When I first arrived back inthe UK I had a tough time. I wanted everything that I had in Columbus. I wanted friends, I wanted to know community and I wanted people to reel me into their friendship groups. It took a lot longer than I thought, and at times I have doubted that I could ever experience friendship as I found it in the US. Alas, I was wrong and I underestimated not only myself, but others, and God. I underestimated the very thing which made my life in Columbus so incredible: God's purpose. Who was I to think that God wouldnt posible have anything better for me? 9 months on I am loving life more than ever with people whom are as dear to me as any.

I hope you won't receive this as counsel, but as testimony. You and Brooke have prayed through this move, and you undoubtedly know that it is time to move on. Yes, it is going to be hard as heck...and yes, you are leaving people who love you as much as anyone could. You recognise their lives shall go on, and I urge you to savour each moment with them.

You are missed by people who are scattered throughout the world: people whose lives you have touched in incredible ways. You have much to share, and many people to meet. Go forth and conquer. Forte et gratum and all that.

I love you man.

5/25/2004 3:41 PM  
Blogger brad said...

E,
Thanks for the vulnerability, man. After having moved around my whole life, I'll admit the first thing I think reading this post is that you're describing a strangely "normal" experience. Then after having thought such a thought, I feel callous or unhelpful, even though there is something important in knowing that you are not negatively singled out in the "leaving process". I want to caution you not to personalize it too much.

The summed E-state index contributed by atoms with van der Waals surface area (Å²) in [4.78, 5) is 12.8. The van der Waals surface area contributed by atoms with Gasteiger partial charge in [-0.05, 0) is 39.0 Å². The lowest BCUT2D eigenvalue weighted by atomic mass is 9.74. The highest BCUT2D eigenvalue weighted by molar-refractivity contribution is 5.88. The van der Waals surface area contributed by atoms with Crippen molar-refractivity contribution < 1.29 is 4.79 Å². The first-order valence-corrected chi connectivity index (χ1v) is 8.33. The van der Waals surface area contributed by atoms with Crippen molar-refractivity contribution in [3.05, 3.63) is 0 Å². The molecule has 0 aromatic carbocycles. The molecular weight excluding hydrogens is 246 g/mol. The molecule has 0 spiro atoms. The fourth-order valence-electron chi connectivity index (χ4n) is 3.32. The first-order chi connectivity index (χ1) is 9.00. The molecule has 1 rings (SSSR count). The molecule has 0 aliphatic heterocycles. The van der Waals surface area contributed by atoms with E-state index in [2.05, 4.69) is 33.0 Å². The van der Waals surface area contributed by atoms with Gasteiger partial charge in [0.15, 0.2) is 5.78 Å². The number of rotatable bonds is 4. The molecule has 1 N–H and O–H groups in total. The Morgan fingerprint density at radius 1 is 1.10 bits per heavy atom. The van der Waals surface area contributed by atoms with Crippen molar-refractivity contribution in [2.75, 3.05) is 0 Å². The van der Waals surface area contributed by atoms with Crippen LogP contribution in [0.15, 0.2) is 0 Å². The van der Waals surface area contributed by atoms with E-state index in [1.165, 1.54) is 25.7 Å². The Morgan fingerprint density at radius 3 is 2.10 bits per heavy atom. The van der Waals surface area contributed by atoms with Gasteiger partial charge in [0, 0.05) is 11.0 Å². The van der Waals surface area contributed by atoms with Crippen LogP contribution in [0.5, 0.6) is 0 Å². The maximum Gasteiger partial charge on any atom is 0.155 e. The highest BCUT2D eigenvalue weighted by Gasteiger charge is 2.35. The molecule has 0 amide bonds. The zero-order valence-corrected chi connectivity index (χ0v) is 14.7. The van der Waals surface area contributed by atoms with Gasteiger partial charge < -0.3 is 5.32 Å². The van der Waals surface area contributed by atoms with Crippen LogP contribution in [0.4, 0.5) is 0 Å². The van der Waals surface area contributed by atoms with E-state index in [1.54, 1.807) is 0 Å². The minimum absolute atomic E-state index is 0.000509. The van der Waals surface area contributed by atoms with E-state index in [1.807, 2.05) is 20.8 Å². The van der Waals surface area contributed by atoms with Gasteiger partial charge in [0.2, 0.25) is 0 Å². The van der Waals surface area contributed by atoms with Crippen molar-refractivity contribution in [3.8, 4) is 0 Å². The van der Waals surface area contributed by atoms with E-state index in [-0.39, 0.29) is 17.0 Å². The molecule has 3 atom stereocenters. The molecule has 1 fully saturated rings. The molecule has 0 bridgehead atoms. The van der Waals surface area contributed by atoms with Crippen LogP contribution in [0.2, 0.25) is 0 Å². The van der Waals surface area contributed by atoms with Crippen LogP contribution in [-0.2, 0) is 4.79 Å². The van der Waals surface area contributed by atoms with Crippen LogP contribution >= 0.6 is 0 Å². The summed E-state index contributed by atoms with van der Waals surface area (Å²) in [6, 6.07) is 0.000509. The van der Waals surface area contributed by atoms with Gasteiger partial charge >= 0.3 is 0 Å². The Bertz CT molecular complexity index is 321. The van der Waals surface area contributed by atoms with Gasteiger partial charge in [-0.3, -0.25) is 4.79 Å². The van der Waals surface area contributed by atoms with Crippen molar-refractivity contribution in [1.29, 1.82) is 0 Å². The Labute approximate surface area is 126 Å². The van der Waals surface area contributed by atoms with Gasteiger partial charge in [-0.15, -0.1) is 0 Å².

What are your expectations or desires for how you would depart in community? How specifically are they not being met? Are there particular people you would look to more than others for the kind of interactions you'd like during this process?

Just thinking through my experiences: Moving is an emotional as well as geographical transition. It's tough in community because (if you're a relatively secure, forward thinking person) people tend to be looking a bit beyond where they are in the day-to-day things; "our kind of people" plan around where they're going more than where they are. People who right now know that you're not going to be in their "future" don't include you in the "going there" today as much, or something like that. But since you and B are wholeheartedly in the tranition, letting specific others know what you'd like and how they can serve you seems important. Unfortunately, I could see it being easy to overlook someone's transitional needs in a time like you all are in. Yet if I were asked, I'd love to serve as I could.

The weight of the transition is far different for you and B than it is for the rest of the gang and so where you all once stood more evenly in your needs, there is now an imbalance that just opens some more of that "messiness" that makes community such a beautiful thing.

Let some of the same beautiful heart you're showing us be given to the ones you'd like to serve you the most in the transition. Ah, Billy!

5/25/2004 3:49 PM